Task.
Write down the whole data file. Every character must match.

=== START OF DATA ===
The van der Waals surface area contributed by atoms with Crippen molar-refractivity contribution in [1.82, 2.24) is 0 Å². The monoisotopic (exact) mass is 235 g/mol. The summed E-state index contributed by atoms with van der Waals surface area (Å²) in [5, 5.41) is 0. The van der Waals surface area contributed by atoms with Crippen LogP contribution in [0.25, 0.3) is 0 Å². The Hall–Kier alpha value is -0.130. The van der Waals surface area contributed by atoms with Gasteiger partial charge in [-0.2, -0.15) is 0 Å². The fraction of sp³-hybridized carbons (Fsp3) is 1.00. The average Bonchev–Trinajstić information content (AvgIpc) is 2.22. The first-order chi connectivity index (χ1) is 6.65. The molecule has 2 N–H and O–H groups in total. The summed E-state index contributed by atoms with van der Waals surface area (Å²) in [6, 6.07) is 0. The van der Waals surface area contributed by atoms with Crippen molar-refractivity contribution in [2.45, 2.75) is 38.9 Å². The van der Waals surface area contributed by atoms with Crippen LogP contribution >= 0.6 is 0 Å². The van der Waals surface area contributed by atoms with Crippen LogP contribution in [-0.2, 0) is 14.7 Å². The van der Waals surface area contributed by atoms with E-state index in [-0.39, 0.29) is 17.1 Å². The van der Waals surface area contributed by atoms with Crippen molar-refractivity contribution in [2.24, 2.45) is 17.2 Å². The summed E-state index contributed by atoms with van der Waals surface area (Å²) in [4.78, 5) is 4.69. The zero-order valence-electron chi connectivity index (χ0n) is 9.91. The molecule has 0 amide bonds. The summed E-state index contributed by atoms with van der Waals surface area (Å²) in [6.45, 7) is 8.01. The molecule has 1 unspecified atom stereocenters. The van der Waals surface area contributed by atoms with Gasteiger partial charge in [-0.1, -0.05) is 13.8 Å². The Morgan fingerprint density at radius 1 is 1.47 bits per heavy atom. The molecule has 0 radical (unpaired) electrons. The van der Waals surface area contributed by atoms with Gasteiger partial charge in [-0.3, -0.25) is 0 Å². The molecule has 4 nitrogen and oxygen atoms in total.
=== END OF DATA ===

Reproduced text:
The van der Waals surface area contributed by atoms with Crippen molar-refractivity contribution in [1.82, 2.24) is 0 Å². The monoisotopic (exact) mass is 235 g/mol. The summed E-state index contributed by atoms with van der Waals surface area (Å²) in [5, 5.41) is 0. The van der Waals surface area contributed by atoms with Crippen LogP contribution in [0.25, 0.3) is 0 Å². The Hall–Kier alpha value is -0.130. The van der Waals surface area contributed by atoms with Gasteiger partial charge in [-0.2, -0.15) is 0 Å². The fraction of sp³-hybridized carbons (Fsp3) is 1.00. The average Bonchev–Trinajstić information content (AvgIpc) is 2.22. The first-order chi connectivity index (χ1) is 6.65. The molecule has 2 N–H and O–H groups in total. The summed E-state index contributed by atoms with van der Waals surface area (Å²) in [6, 6.07) is 0. The van der Waals surface area contributed by atoms with Crippen molar-refractivity contribution in [2.45, 2.75) is 38.9 Å². The van der Waals surface area contributed by atoms with Crippen LogP contribution >= 0.6 is 0 Å². The van der Waals surface area contributed by atoms with Crippen LogP contribution in [-0.2, 0) is 14.7 Å². The van der Waals surface area contributed by atoms with E-state index in [-0.39, 0.29) is 17.1 Å². The van der Waals surface area contributed by atoms with Crippen molar-refractivity contribution in [2.24, 2.45) is 17.2 Å². The summed E-state index contributed by atoms with van der Waals surface area (Å²) in [4.78, 5) is 4.69. The zero-order valence-electron chi connectivity index (χ0n) is 9.91. The molecule has 0 amide bonds. The summed E-state index contributed by atoms with van der Waals surface area (Å²) in [6.45, 7) is 8.01. The molecule has 1 unspecified atom stereocenters. The van der Waals surface area contributed by atoms with Gasteiger partial charge in [-0.1, -0.05) is 13.8 Å². The Morgan fingerprint density at radius 1 is 1.47 bits per heavy atom. The molecule has 0 radical (unpaired) electrons. The van der Waals surface area contributed by atoms with Gasteiger partial charge in [-0.3, -0.25) is 0 Å². The molecule has 4 nitrogen and oxygen atoms in total.